}

    public class Copy
    {
        public int CopyId { get; set; }
        public virtual Book Book { get; set; }
        public decimal Price { get; set; }
    }
}

Know When Entity Framework Executes SQL Queries

One of the easiest "mistakes" to make, especially for newcomers to Entity Framework or ORMs in general, is to prematurely execute a SQL query, and do a large filter or sort to a huge number of objects in memory. Almost all DBMS are very good at sorting and filtering provided there's good index usage, so our DBMS can often handle these operations much more efficiently than our application code can with the added bonus we can reduce our network overhead by not having to transfer a large amount of records over the wire.

The key to avoiding this performance pitfall is to pay close attention to where Entity Framework calls the database (most often by calling .ToList()). Ideally, we want to build up our query as an IQueryable<EntityType> and then Entity Framework will translate our IQueryable into SQL that's compatible with our DBMS provider of choice.

The Wrong Way

In the example below, we will call .ToList() directly on Books. This will retrieve every book our database has. The responsibility of sorting or filtering this data now lies within our application code. If you have enough Books in your database, this could place a tremendous burden on your .NET application because it's not optimized to handle data in the way a proper DBMS can.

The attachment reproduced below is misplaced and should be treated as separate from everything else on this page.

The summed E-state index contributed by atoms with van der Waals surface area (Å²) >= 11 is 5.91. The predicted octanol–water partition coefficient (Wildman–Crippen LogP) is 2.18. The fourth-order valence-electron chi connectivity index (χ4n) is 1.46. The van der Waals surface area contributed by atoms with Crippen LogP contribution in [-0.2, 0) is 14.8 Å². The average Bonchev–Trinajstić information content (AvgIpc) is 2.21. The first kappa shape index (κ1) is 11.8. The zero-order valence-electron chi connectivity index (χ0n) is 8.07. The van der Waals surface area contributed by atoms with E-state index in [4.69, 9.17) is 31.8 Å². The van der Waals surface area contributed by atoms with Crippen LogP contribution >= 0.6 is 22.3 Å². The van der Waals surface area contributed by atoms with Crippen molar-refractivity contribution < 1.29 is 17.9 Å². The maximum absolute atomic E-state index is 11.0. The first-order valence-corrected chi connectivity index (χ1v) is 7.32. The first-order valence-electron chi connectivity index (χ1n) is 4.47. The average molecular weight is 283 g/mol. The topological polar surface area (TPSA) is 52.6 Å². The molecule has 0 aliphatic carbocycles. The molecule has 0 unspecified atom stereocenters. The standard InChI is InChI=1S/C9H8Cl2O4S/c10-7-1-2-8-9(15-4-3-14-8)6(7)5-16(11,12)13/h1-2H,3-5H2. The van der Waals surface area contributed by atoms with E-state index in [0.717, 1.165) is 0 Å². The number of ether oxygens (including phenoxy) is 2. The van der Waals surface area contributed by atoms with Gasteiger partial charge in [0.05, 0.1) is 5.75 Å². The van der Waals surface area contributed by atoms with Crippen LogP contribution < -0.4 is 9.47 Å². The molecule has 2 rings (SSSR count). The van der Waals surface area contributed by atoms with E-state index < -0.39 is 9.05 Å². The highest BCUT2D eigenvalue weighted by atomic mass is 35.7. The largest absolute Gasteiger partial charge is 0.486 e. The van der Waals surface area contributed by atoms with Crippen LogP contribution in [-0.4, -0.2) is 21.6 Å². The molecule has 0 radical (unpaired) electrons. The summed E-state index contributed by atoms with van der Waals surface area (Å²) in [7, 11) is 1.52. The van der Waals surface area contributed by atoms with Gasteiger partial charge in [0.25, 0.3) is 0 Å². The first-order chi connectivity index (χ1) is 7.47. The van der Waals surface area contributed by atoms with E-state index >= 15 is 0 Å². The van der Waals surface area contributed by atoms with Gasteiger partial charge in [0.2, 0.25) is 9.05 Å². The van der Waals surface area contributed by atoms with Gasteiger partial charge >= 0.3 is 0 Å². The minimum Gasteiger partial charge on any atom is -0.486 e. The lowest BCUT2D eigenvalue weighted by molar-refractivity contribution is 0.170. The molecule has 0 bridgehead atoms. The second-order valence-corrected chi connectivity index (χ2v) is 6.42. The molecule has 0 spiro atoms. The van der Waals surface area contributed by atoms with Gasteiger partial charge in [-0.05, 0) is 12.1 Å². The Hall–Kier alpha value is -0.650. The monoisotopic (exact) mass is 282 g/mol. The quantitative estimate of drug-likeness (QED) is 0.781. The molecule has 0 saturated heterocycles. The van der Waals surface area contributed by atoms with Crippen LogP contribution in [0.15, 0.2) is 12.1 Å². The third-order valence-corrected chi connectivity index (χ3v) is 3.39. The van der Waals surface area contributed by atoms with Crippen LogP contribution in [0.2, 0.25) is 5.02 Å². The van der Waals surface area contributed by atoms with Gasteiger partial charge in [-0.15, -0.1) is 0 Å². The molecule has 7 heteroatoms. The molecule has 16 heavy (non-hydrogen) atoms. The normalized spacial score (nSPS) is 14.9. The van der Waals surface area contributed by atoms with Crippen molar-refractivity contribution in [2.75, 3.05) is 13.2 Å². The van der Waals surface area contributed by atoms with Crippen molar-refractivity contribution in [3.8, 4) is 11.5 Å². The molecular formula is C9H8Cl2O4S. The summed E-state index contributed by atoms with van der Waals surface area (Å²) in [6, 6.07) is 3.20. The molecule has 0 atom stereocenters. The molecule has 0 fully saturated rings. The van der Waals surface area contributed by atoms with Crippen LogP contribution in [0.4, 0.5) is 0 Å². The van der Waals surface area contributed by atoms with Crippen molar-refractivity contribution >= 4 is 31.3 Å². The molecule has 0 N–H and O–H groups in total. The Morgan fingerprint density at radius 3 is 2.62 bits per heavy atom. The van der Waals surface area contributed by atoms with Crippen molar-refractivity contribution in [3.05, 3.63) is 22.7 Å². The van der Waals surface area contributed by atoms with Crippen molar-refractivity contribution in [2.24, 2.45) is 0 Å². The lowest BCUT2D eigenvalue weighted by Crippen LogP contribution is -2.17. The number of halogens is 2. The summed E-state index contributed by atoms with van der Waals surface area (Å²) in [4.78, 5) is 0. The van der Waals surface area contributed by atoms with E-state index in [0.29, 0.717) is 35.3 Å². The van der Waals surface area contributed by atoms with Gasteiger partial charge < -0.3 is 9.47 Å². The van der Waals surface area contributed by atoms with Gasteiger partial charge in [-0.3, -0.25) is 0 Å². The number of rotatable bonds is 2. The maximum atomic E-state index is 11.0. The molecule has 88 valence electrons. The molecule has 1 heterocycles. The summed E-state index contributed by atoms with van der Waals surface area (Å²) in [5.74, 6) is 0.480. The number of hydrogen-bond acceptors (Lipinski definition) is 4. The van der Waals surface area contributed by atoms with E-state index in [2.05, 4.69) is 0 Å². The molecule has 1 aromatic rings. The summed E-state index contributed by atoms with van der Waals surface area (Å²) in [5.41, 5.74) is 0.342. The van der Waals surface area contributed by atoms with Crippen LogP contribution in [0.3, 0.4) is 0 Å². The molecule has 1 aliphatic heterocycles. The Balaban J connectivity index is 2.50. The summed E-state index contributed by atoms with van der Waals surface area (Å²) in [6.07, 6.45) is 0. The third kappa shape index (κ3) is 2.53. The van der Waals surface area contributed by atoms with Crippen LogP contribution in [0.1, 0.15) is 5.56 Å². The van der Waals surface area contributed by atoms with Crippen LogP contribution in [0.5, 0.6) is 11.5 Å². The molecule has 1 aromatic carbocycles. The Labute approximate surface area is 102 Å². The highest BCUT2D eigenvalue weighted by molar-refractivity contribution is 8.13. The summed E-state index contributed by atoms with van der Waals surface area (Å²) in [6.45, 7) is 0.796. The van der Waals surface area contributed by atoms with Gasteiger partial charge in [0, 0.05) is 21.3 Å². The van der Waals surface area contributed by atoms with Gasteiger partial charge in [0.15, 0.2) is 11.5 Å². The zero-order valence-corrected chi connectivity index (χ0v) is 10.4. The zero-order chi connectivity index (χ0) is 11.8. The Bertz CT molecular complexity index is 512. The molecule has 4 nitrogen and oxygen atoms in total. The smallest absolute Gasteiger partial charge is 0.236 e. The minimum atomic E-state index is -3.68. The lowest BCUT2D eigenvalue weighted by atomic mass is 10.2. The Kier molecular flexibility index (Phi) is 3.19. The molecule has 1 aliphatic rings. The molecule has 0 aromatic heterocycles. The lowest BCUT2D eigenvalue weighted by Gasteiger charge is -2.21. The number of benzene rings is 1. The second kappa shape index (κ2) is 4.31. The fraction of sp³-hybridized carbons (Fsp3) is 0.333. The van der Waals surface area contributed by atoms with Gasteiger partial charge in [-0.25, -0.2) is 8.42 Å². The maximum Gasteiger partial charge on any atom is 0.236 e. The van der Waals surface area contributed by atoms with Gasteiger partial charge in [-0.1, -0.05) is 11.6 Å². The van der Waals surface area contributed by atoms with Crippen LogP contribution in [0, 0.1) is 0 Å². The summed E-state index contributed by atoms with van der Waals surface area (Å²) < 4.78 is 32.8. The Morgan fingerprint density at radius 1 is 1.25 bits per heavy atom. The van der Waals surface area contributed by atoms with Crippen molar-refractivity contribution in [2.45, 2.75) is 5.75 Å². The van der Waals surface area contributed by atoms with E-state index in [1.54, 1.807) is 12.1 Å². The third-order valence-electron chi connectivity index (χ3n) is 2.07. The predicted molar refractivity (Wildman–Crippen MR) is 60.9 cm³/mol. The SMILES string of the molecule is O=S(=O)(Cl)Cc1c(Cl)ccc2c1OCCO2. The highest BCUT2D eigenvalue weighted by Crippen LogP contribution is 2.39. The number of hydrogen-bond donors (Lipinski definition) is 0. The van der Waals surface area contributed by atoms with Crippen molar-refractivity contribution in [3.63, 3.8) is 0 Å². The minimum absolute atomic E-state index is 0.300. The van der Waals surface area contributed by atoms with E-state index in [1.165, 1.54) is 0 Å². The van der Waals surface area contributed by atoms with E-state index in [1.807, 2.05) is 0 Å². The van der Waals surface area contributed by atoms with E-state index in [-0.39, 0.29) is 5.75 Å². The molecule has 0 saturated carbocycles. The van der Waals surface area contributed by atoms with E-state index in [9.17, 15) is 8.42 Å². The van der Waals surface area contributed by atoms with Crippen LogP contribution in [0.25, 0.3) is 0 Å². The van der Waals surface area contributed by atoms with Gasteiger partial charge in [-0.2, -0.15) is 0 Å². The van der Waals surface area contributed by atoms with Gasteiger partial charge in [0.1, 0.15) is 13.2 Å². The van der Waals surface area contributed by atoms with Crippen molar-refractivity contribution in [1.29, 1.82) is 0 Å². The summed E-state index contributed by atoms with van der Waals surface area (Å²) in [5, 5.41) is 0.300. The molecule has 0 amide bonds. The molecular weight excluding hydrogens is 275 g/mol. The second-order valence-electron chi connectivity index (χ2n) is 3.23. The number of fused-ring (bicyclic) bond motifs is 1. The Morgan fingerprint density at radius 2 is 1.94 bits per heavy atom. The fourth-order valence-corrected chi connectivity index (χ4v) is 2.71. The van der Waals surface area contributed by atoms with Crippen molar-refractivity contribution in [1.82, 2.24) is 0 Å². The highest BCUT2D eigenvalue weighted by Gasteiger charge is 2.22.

var books = db.Books.ToList();
var matchingBooks = books
    .Where(b => b.Name == "EF Core for Smarties");

The first line executes a query against BooksDB equivalent to SELECT * FROM Books which in our case loads all 10,000 books into our application (ouch!). We then filter the list of books to find books named EF Core for Smarties in a LINQ query.

Luckily we're only loading 10,000 (very simple) book records into memory here. Imagine deploying to production where there could be millions upon millions of books. It wouldn't take long before we realized we have a problem on our hands. I timed the execution of this code 13 times (the first two or three calls require additional .NET and EF overhead, so we have 10 good results) in my console application, and here are the results.

Finished in 1654ms
Finished in 122ms
Finished in 114ms
Finished in 101ms
Finished in 104ms